EFF in the News
Bettina Edelstein speaks with Kurt Opsahl, a senior staff attorney at the Electronic Frontier Foundation, an online civil liberties group. He says it’s getting harder, and more complicated, to use Facebook’s privacy settings, and he objects to the site making personal data public by default.
A collection of 11 consumer advocacy groups, including the Electronic Frontier Foundation (EFF) and Consumer Action, is pressing the government to pass laws limiting the type of consumer information companies can track and also to require that said companies allow users to disable the invasive features.
Here's how it works: The bundle includes five indie games. You can choose to pay anything you want for these games, and then you can even decide where your payment goes. Purchasers can pick what percentage of their money will go to the developers, or to Child's Play (which gives video games to childrens hospitals around the globe) or to the Electronic Frontier Foundation (a lobbying organization which fights for the rights of the electronic entertainment industry)
There was an exemption from the disclosure requirements for what was called “operational” (defined as “a purpose reasonably necessary for the operation” of the company) or “transactional” (defined as “a purpose necessary for effecting, administering or enforcing” a transaction between company and customer). Those exceptions were “troubling,” said Peter Eckersley, senior staff technologist for the Electronic Frontier Foundation, one of these groups.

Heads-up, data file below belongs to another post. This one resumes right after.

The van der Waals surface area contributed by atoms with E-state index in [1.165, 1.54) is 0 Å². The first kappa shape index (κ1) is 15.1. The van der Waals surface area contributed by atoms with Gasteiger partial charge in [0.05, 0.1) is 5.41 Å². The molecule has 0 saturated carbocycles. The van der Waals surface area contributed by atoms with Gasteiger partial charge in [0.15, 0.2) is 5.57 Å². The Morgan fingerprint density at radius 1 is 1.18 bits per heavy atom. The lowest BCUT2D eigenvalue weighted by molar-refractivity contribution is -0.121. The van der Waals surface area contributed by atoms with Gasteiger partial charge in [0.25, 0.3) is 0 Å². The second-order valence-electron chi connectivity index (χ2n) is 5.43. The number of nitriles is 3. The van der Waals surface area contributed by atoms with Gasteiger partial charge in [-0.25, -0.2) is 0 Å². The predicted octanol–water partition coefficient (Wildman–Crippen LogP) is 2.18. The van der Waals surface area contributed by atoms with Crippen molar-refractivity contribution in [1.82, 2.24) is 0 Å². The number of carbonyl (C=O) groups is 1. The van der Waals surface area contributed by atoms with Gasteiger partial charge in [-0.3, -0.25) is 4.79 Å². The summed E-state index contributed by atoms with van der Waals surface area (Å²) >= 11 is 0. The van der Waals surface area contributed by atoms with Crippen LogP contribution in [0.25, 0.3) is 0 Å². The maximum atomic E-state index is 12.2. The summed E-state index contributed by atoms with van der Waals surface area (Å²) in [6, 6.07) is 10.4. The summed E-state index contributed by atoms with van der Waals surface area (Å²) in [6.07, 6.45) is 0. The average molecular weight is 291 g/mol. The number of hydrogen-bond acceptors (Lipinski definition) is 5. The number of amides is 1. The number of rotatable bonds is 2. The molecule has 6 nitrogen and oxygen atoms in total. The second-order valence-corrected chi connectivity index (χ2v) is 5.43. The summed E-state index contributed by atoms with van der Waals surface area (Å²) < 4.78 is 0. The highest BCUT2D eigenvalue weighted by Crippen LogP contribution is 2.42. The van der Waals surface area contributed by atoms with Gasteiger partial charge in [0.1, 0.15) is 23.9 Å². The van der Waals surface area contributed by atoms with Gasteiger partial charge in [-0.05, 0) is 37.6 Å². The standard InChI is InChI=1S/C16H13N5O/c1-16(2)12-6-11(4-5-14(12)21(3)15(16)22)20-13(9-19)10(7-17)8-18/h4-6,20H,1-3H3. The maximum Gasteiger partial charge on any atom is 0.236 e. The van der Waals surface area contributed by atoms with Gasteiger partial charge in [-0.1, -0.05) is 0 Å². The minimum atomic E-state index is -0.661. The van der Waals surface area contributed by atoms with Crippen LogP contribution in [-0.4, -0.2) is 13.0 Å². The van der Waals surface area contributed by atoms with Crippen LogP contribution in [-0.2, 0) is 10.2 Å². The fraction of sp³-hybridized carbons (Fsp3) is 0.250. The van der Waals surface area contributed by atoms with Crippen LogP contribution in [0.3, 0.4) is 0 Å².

"What we need is better default rules of the road for how privacy occurs on the Internet [so] you don't have to worry about opting-out," said Peter Eckersley, senior staff technologist at the Electronic Frontier Foundation (EFF).
"One of the biggest concerns that we have with the current regime is that when opt-outs are present, they're frequently kind of dummy opt-outs," Eckersley continued. "What you're opting out of is not the collection of information about you, but rather the targeting of advertising to you based on the information that was previously collected. You have no option of being surveilled, you can only opt out of being marketed to."
Today, the digital rights group Electronic Frontier Foundation filed a friend-of-the-court brief on Power's behalf. The EFF rightly points out that the problem with accepting Facebook's argument is doing so would allow a private company to transform millions of Web users into criminals simply by issuing terms of service that people ignore.
A coalition of consumer and privacy groups is taking its fight for online consumer privacy to Capitol Hill. In their sights: online advertising practices and behavioral targeting. In a joint letter to Congress, the groups warn that tracking and targeting of consumers have reached “alarming levels.”
They say they want legislation, not self-regulation. The coalition includes the Center for Digital Democracy, Consumers Union, the Electronic Frontier Foundation and the U.S. Public Interest Research Group.
"It's a very, very, very huge potential privacy invasion because we're talking about very, very small sensors that can be undetectable, effectively," said Lee Tien, an attorney at the Electronic Frontier Foundation, a privacy advocate.
What remains is a sobering combination — on one hand, there is the detailed information held by companies like Amazon and Google, which have a strong business incentive to fight off the government. Yet even as they go to court to protect the information they have collected, that information still represents a “honey pot for the government,” Cindy Cohn, legal director of the Electronic Frontier Foundation, says.
In her talk, Boyd suggested that social networking sites could save themselves potential embarrassment by vetting potential new features and changes through privacy rights watchdogs like the Electronic Frontier Foundation and the Electronic Privacy Information Center.